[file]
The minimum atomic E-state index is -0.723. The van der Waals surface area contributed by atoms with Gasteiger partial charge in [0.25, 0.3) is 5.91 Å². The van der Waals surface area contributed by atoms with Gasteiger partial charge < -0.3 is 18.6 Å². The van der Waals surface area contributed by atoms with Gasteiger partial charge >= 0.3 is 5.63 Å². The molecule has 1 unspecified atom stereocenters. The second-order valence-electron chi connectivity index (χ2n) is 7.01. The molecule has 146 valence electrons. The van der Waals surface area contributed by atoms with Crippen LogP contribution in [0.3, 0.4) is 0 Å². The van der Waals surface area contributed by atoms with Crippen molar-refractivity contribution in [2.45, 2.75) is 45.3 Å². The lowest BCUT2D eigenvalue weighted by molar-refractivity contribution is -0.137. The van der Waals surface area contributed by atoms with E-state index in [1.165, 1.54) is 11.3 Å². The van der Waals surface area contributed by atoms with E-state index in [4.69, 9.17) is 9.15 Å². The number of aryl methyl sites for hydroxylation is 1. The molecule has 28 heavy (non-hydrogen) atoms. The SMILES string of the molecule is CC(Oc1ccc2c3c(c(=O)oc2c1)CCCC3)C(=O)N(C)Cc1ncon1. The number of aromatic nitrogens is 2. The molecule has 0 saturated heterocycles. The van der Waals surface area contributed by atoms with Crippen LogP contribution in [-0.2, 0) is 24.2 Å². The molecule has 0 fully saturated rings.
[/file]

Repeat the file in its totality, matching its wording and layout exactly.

The minimum atomic E-state index is -0.723. The van der Waals surface area contributed by atoms with Gasteiger partial charge in [0.25, 0.3) is 5.91 Å². The van der Waals surface area contributed by atoms with Gasteiger partial charge < -0.3 is 18.6 Å². The van der Waals surface area contributed by atoms with Gasteiger partial charge >= 0.3 is 5.63 Å². The molecule has 1 unspecified atom stereocenters. The second-order valence-electron chi connectivity index (χ2n) is 7.01. The molecule has 146 valence electrons. The van der Waals surface area contributed by atoms with Crippen LogP contribution in [0.3, 0.4) is 0 Å². The van der Waals surface area contributed by atoms with Crippen molar-refractivity contribution in [2.45, 2.75) is 45.3 Å². The lowest BCUT2D eigenvalue weighted by molar-refractivity contribution is -0.137. The van der Waals surface area contributed by atoms with E-state index in [1.165, 1.54) is 11.3 Å². The van der Waals surface area contributed by atoms with E-state index in [4.69, 9.17) is 9.15 Å². The number of aryl methyl sites for hydroxylation is 1. The molecule has 28 heavy (non-hydrogen) atoms. The SMILES string of the molecule is CC(Oc1ccc2c3c(c(=O)oc2c1)CCCC3)C(=O)N(C)Cc1ncon1. The number of aromatic nitrogens is 2. The molecule has 0 saturated heterocycles. The van der Waals surface area contributed by atoms with Crippen LogP contribution in [-0.2, 0) is 24.2 Å². The molecule has 0 fully saturated rings.